Health Minister Andrew Little made an unfortunate slip of the tongue talking to Mike Hosking last week on Newstalk ZB.
Referring to the number of vaccines New Zealand had secured, Little said: "We've got vaccinations for Africa now."
It's a common-enough saying (though not exactly PC), so you could see how Little might use it without thinking. But in the context of what's happening with the world's efforts to vaccinate against Covid, it was a real clanger.
There must have been a twinge of regret the moment he said it. Because most African countries, as Little would know, are having a very hard time getting Covid vaccines. Because wealthier countries like New Zealand are getting them first.
According to recent figures from the World Health Organisation, only 3 per cent of the African population was fully vaccinated.
Just 2 per cent of the 6 billion jabs given globally have gone in the arms of people across the African continent.
At best, it's hoped that Africa may secure enough vaccine doses to vaccinate 20 per cent of the population before the year's end. But we all know what that low number means for the spread of Delta and the likelihood of a rising number of deaths and people debilitated by long Covid.
So far, there have been 200,000 Covid-related deaths recorded in Africa.
If African countries don't achieve the high vaccination rates that New Zealand and other countries are aiming for, that figure will quickly rise.
The problem is, without a globally co-ordinated approach to vaccination, it's simply a bidding war for vaccine doses. No country with the funds available is going to willingly put itself to the back of the queue.
Imagine if Jacinda Ardern's Labour government hadn't been prepared to pay top dollar for the Pfizer vaccine?
Imagine if the vaccine rollout were still less than 50 per cent this time next year? Labour would surely be kicked out of government by outraged New Zealanders.
While taking satisfaction at our vaccination surge, we should spare a thought for people in less-wealthy countries who are far from the light at the end of the Covid tunnel.
And due to the danger of new variants, we are not safe from Covid until the whole world is vaccinated.
Dr Matshidiso Moeti, the World Health Organisation's regional director for Africa, puts it bluntly: "The staggering inequality and severe lag in shipments of vaccines threatens to turn areas in Africa with low vaccination rates into breeding grounds for vaccine-resistant variants."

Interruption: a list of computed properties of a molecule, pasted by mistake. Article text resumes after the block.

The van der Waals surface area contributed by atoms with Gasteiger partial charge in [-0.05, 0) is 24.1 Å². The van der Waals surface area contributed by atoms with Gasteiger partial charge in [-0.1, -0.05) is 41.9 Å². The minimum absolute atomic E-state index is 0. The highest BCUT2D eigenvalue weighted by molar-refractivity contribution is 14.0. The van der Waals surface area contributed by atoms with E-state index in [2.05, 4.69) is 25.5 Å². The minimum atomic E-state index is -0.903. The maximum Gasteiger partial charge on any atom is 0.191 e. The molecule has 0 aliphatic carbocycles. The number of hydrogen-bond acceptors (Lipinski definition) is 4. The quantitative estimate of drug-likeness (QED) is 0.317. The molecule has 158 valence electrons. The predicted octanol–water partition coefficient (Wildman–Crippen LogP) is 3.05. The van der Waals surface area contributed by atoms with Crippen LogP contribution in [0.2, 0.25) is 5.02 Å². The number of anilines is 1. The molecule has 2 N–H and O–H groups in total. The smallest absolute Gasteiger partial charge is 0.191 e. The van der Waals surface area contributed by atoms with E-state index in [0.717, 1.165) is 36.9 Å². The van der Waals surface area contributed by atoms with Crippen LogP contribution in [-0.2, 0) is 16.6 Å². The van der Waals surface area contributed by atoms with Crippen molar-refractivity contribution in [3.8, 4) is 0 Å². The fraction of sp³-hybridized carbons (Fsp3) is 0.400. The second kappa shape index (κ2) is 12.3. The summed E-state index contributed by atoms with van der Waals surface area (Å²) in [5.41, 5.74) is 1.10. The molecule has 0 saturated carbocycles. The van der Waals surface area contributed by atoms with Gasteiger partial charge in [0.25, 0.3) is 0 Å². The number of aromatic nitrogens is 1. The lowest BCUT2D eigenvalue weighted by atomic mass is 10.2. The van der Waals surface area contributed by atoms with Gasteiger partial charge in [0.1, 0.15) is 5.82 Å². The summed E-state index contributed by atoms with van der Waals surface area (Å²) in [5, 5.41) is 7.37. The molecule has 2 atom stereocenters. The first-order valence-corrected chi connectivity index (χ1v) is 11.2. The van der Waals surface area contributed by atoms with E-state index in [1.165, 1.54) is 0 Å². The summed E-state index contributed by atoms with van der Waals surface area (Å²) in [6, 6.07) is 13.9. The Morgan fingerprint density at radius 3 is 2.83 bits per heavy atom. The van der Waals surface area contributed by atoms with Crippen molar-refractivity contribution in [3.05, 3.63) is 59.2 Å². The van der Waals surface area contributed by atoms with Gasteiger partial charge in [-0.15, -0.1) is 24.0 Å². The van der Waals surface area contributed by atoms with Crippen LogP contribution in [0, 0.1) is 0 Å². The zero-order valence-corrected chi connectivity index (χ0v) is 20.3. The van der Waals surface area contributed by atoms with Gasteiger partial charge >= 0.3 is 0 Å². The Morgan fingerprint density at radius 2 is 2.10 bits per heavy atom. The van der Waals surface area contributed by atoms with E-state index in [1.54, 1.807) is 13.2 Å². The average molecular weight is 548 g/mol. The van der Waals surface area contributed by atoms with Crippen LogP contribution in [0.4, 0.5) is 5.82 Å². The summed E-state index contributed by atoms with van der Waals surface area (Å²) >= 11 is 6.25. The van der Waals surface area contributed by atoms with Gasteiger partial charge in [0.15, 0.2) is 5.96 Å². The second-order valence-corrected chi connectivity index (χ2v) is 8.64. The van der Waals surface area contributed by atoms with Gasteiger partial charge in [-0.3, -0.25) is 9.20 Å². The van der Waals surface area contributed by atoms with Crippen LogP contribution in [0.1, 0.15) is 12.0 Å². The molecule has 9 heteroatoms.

"This could," she says, "end up sending the whole world back to square one."
For this reason, and to save lives now, we should support the international People's Vaccine campaign initiated by Oxfam and other global human rights organisations (go to www.peoplesvaccine.org).
The campaign's goal is to have pharmaceutical companies required to share their vaccine "recipes" with the world. As well as the knowledge and technologies required to manufacture the vaccines.
That would mean many more countries, including potentially New Zealand, could manufacture vaccines. Therefore boosting global supply and bringing prices down.
It's not right that some big pharmaceutical companies are making super-profits from a pandemic. Pfizer is reportedly the worst, with estimates it's returning an 80 per cent profit on each dose of vaccine it sells.
As we rush to our vaccination target, we should acknowledge our privileged vaccine status and urge the Government to support the concept of a People's Vaccine in international forums.
It's the humanly decent thing to do, to make vaccine knowledge freely available to all. The outcome of this pandemic will depend on it.
Absolutely, there needs to be "vaccines for Africa".
• Northern Advocate columnist Vaughan Gunson writes about life and politics.